Those pretty paper bowls on the cover are what caught my attention, and they looked so easy, so I thought I'd throw some of my own together. I have to tell you though, I think this project looks easier than it really is because I'm not totally happy with the end result. But take a look below and let me know what you think...
Here's what you need:
|Add a few things: a disposable plastic container to mix glue in, |
some newsprint to keep your work surface clean, and
a rubber spatula (trust me)
1) I covered my work surface with some old newspaper so that I wouldn't get glue all over everything. Then I took my two sheets of heavy duty scrapbooking paper to work with me and sent it through the big paper shredder so that I'd get a pile of evenly cut strips.
2) Cover your mixing bowl with plastic wrap, making sure that the entire outside surface is 100% completely covered. You don't want glue all over your good mixing bowls.
3) Next take your white glue and mix it with water in a disposable container. The book says that it's very important to follow the recipe of 2 parts glue 1 part water and not to guess. Of course, I guessed, which may have been my first mistake, but who wants to measure out glue in their good measuring cups?!?!?
Just keep adding glue and paper until your bottom is where you want it, adding paste on the top of the paper as well.
5) Start adding longer strips to the sides, overlapping and creating interesting patterns with your strips.
6) As I got going I realized that because the glue was so thin it was dripping right down onto the newsprint and I could just imagine the entire thing getting stuck there. So I put a vase underneath to get it off the table.
This worked well because it made it easier to rotate.
7) Just keep adding more and more glue and more and more paper strips. I kept going back and forth between worrying that the strange watered down glue mixture was either not going to hold anything together or that they whole thing would be so stuck I'd never get my mixing bowl back.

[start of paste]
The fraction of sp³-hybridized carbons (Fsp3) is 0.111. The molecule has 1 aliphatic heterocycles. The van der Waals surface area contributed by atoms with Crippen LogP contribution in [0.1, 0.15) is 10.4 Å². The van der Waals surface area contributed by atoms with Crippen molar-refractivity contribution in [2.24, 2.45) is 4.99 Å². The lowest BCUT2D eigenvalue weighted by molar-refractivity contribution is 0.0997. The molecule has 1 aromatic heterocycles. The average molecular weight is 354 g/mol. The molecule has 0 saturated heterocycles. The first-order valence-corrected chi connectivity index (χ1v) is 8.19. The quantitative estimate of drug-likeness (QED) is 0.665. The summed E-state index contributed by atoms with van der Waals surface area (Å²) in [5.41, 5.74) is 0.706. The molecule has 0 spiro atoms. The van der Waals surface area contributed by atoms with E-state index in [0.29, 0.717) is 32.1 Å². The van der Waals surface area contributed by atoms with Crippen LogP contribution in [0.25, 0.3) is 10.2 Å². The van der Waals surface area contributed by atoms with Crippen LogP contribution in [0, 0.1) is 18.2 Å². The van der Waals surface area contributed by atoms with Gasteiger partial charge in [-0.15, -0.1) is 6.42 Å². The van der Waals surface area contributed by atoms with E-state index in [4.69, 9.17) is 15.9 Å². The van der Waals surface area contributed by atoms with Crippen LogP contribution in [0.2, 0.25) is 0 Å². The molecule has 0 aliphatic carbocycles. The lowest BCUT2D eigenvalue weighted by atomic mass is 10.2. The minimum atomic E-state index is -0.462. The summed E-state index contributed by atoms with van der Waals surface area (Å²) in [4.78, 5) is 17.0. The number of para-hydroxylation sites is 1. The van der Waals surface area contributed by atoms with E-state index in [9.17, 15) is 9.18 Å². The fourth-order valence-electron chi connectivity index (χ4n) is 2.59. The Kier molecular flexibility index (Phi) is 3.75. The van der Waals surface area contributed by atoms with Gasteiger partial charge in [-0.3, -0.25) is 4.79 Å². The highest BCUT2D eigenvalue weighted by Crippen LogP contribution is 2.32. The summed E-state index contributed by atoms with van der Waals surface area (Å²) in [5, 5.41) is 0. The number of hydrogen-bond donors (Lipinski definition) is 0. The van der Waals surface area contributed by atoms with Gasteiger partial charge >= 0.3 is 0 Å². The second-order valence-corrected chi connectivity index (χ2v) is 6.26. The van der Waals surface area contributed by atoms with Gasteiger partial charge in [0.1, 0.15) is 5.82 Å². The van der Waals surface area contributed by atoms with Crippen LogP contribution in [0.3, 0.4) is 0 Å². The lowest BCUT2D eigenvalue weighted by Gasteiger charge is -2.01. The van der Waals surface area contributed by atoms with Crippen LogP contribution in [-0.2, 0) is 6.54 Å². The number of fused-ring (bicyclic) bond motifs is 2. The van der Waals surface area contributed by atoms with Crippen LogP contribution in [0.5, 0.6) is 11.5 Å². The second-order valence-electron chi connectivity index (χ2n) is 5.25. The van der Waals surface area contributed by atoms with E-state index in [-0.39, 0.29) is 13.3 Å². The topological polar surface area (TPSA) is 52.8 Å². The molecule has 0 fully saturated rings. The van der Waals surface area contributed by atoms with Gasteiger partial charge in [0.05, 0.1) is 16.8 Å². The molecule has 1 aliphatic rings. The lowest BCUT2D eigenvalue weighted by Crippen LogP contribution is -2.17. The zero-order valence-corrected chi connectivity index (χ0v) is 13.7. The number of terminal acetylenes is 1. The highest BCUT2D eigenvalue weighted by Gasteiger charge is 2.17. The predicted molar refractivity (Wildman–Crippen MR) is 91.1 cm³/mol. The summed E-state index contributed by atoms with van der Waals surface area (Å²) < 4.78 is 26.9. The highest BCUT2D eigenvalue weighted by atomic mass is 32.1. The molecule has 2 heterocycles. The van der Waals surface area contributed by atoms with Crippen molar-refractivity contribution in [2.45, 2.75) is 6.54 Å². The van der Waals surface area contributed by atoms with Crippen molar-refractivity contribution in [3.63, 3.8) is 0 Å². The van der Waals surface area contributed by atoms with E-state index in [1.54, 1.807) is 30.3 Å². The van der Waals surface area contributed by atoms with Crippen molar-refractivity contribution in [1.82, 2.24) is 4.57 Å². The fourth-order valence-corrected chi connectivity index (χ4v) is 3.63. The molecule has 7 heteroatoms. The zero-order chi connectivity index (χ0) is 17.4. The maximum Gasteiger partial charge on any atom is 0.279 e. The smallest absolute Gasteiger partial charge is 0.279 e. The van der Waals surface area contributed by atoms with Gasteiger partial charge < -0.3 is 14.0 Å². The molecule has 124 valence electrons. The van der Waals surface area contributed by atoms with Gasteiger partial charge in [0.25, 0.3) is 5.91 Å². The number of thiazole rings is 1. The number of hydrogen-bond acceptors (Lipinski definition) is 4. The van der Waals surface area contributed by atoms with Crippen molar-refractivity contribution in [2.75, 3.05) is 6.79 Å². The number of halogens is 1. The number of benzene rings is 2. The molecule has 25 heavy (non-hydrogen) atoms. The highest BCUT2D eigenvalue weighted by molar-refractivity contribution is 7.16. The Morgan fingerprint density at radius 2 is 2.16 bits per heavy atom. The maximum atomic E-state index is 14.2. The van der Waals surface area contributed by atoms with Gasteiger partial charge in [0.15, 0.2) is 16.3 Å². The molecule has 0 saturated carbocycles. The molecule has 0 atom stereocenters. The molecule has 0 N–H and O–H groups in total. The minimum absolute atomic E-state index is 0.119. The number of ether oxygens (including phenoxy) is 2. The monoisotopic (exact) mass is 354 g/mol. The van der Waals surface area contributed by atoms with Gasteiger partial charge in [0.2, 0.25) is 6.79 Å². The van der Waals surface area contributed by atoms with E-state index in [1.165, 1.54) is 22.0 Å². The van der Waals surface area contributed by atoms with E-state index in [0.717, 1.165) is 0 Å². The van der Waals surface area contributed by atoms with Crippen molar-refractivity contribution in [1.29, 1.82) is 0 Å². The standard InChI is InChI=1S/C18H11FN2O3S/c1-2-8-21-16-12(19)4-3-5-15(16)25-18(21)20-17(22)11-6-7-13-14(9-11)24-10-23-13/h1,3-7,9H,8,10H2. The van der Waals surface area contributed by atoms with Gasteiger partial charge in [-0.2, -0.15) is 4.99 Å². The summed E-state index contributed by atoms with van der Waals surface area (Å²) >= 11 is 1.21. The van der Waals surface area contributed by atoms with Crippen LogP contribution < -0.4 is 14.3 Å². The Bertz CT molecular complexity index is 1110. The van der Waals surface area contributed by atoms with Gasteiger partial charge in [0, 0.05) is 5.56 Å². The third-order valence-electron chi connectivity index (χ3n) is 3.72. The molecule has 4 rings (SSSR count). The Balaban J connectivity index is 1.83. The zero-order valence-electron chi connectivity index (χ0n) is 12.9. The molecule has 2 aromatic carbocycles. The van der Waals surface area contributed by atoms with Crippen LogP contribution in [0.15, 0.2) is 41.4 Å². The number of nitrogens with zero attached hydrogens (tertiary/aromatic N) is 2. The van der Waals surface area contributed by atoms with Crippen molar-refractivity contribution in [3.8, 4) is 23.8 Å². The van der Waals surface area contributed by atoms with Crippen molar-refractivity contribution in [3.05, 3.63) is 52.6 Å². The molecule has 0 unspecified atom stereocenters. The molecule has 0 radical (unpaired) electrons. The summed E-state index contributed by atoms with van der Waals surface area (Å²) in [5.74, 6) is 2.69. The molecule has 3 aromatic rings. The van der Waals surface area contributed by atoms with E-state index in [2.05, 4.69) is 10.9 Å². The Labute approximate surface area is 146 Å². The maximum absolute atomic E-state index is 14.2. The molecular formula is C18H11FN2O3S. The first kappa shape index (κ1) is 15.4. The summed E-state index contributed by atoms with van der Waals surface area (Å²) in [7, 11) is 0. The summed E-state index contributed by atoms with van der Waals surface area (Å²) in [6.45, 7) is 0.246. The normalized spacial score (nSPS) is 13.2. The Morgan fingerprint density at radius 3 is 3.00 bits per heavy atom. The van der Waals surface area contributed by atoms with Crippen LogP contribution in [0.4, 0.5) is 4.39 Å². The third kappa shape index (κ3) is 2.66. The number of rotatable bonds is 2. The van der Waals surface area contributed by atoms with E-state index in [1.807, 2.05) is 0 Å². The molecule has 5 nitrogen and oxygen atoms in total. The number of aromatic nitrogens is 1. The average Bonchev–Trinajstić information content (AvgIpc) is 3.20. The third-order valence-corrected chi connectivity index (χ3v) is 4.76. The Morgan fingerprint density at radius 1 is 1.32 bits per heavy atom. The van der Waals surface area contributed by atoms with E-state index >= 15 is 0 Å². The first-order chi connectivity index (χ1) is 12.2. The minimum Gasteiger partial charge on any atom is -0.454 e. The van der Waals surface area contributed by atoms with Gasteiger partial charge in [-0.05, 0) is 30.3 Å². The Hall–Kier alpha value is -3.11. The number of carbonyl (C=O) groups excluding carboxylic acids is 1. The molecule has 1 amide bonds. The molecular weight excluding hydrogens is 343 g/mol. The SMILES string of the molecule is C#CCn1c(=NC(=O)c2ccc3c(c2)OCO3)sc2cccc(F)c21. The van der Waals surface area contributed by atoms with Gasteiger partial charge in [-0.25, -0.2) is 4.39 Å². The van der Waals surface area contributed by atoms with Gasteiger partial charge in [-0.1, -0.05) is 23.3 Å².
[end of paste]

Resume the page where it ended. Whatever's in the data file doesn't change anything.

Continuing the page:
My pessimism won out and I gave some parts a coat of pure unwatered down glue. And yes, it's possible that this was my next mistake.
In any case, I continued until the whole thing was covered and I was actually getting quite excited by what I was seeing. Next, you just let it dry. Mine took less than 24 hours, even with all of the extra glue on it.
8) And now for the hard part...getting your mixing bowl back from the glue gods. I'm not sure if I wrapped my plastic too tight, if my paper was too thick, or I just used too much glue but I ended up having to use a rubber spatula to pry the papered plastic off of my glass bowl.
It wasn't like it was a McGyver type of conundrum but I was worried that the paper strips would tear and then KABLOOM the whole thing would blow. Kidding, that's right I did say NOT McGyver, so no, nothing would've happened if the paper had torn except maybe a few expletives that are not meant for little cat ears.
9) If you're able to pry the whole thing off now you have to get the plastic wrap off of the paper. This was another worry I had, how would it not stick?!!? It's glued down to paper!
Can you see it? I got most of it off but I still need to do some snipping. I'm not crazy about it~
But, like I said, last night while I my fingers were already covered in glue I figured I'd experiment a bit and tried another smaller bowl using paper doilies.
At first glance it looks pretty neat. But here's another view:
In trying to pry it off of the mold it ripped and tore apart. When I was making it I was so pleased that the thinner paper was going on so well and creating this beautiful lacey effect. But the thin paper turned on me and became my enemy in the end. Boo hoo~
I had dreams of making loads of these bowls, maybe using ribbons or strips of fabric or maybe even something organic like leaves or flower petals. Now I'm not so sure I'll give it another go. I know, I know, try try again but I have so many other things I want to make that I think I'll actually be pleased with, so a third try on this one might not happen.
I may give the book another chance yet and try one of the other fun looking projects...we'll see.
For now, I give you my version of a paper bowl, which is probably not half as bad as I think it is right now. I just have to let go of my vision of millions of beautiful paper bowls all over my house. (Probably a good thing in the end.)
Has anyone else out there tried projects from this book? Made paper bowls? Any tips or tricks? I keep wondering if this would work with Mod Podge. I wonder if the plastic would become a permanent part of the bowl though. Darn it, so many questions and ideas.... I may have to give this another try in the end~